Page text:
Little Thumbling, who had remarked that the Ogre's daughters had golden crowns on their heads, and who feared that the Ogre might regret that he had not killed him and his brothers that evening, got up in the middle of the night, and, taking off his own nightcap and those of his brothers, went very softly and placed them on the heads of the Ogre's seven daughters, after having taken off their golden crowns, which he put on his brothers and himself, in order that the Ogre might mistake them for his daughters, and his daughters for the boys whose throats he longed to cut.
Matters turned out exactly as he anticipated, for the Ogre awaking at midnight, regretted having deferred till the morning what he might have done the evening before. He therefore jumped suddenly out of bed, and seizing his great knife, "Let us go," said he, "and see how our young rogues are by this time; we won't make two bites at a cherry." Therewith he stole on tiptoes up to his daughters' bed-room, and approached the bed in which lay the little boys, who were all asleep except Thumbling, who was dreadfully frightened when the Ogre placed his hand upon his head to feel it, as he had in turn felt those of all his brothers.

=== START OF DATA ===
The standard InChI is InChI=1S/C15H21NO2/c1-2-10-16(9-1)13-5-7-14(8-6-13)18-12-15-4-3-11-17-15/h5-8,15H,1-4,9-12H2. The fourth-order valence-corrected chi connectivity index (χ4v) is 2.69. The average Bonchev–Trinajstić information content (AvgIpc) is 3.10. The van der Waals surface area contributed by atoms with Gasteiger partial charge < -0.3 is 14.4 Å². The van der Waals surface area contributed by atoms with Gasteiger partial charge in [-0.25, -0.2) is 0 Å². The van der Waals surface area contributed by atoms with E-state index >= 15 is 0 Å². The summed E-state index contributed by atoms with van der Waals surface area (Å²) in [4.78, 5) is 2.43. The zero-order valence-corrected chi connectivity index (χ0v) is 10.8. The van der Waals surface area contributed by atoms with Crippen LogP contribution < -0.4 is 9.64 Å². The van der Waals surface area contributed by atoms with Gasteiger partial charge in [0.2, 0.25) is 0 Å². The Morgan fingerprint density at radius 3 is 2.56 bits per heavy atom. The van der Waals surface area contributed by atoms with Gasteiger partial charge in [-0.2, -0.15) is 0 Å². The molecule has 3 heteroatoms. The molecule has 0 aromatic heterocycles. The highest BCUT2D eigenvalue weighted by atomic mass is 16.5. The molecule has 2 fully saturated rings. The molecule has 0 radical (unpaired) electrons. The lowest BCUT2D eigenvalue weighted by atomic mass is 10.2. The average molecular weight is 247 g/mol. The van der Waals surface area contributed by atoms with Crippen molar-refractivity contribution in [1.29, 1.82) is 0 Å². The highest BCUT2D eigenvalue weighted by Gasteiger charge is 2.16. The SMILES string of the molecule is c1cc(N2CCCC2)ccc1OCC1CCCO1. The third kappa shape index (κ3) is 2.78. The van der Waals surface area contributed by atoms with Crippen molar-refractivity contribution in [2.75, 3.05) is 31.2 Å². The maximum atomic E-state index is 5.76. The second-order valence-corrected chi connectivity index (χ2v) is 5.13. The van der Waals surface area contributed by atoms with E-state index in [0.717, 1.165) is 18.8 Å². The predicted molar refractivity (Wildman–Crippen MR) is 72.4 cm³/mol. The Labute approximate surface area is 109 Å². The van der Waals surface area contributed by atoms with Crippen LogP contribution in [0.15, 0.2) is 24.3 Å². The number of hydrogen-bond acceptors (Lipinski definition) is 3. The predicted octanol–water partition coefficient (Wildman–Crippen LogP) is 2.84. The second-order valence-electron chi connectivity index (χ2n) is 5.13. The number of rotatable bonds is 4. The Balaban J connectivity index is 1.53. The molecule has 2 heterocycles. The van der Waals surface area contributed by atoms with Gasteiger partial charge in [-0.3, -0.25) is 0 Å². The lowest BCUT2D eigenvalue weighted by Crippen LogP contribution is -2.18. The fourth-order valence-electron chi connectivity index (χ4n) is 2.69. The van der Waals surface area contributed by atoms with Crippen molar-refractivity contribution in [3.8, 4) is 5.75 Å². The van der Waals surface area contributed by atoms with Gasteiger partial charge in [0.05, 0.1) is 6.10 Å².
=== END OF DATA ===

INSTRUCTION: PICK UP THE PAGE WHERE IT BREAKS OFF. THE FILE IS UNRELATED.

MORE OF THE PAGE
The Ogre, who felt the golden crowns, said, "Truly, I was about to do a pretty job! It's clear I must have drunk too much last night." He then went to the bed where his daughters slept, and having felt the little nightcaps that belonged to the boys. "Aha!" cried he. "Here are our young wags! Let us to work boldly!" So saying, he cut without hesitation the throats of his seven daughters. Well satisfied with this exploit, he returned and stretched himself beside his wife. As soon as Little Thumbling heard the Ogre snoring, he woke his brothers, and bade them dress themselves quickly and follow him. They went down softly into the garden and jumped over the wall. They ran nearly all night long, trembling all the way, and not knowing whither they were going.